When should you be nice at work? The answer is “all the time” and doing so can lead to advancement and productivity.
That’s part of the conclusion presented by Christine Porath, Associate Professor at Georgetown University McDonough School of Business, in her recent New York Times Opinion piece, No Time to Be Nice (June 19. 2015). According to Porath, “rudeness and bad behavior” have significantly increased at work in recent years causing a myriad of problems both for individuals and companies.
Incivility can cause people to miss information right in front of them decreasing performance. It can squash creativity and impede promotion. While some perceive being civil and polite as weak, studies show that “civility elicits perceptions of warmth and competence.” Additionally, studies by Morgan McCall, Jr. and Michael Lombardo from the Center for Creative Leadership, found that “the No. 1 characteristic associated with an executive’s failure is an insensitive, abrasive or bullying style.”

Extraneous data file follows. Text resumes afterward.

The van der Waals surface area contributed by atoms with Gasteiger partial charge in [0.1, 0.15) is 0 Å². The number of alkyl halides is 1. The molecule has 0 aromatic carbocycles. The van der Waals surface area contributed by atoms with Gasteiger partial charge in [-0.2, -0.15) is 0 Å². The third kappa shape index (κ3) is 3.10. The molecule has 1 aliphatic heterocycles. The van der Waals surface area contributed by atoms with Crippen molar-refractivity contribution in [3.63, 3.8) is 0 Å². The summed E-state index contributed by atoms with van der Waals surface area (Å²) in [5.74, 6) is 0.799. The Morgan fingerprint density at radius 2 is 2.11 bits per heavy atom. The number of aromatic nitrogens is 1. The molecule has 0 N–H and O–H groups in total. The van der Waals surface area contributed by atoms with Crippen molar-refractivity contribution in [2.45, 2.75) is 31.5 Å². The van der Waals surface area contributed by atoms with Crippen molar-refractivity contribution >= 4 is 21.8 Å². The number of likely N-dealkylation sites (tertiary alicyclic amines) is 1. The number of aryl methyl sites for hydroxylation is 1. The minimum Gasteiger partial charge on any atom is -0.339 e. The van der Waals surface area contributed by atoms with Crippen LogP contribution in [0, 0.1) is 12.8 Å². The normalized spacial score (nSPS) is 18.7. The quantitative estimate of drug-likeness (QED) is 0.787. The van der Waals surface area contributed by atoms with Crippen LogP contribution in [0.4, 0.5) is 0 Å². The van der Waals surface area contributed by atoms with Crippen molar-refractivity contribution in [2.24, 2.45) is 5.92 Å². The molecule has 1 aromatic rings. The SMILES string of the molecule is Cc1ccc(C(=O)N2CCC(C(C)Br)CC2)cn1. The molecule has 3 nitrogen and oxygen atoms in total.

Want to advance – want to be a leader – be civil!
So, how do you do it? Porath suggests it can be simple. She tried an experiment – smile at people. Others have banned cell phones and laptops from meetings so people will be fully present and connected in person. The Ochsner Health System in Louisiana created the “10/5 way” – make eye contact if you come within 10 feet of someone and say hello if you come within 5. The outcome, according to Ochsner is greater patient satisfaction and referrals.
I suggest you re-read that email you are getting ready to send and make sure it conveys your message in a civil manner. Try saying hello to everyone within 5 feet. Perhaps this can be the start of the NC State Faculty Ombuds “Be Nice” initiative for Fall 2015!
Hope you are having a great summer and see you in the Fall!
And, since you are within 5 feet – here’s a smile and a Hello!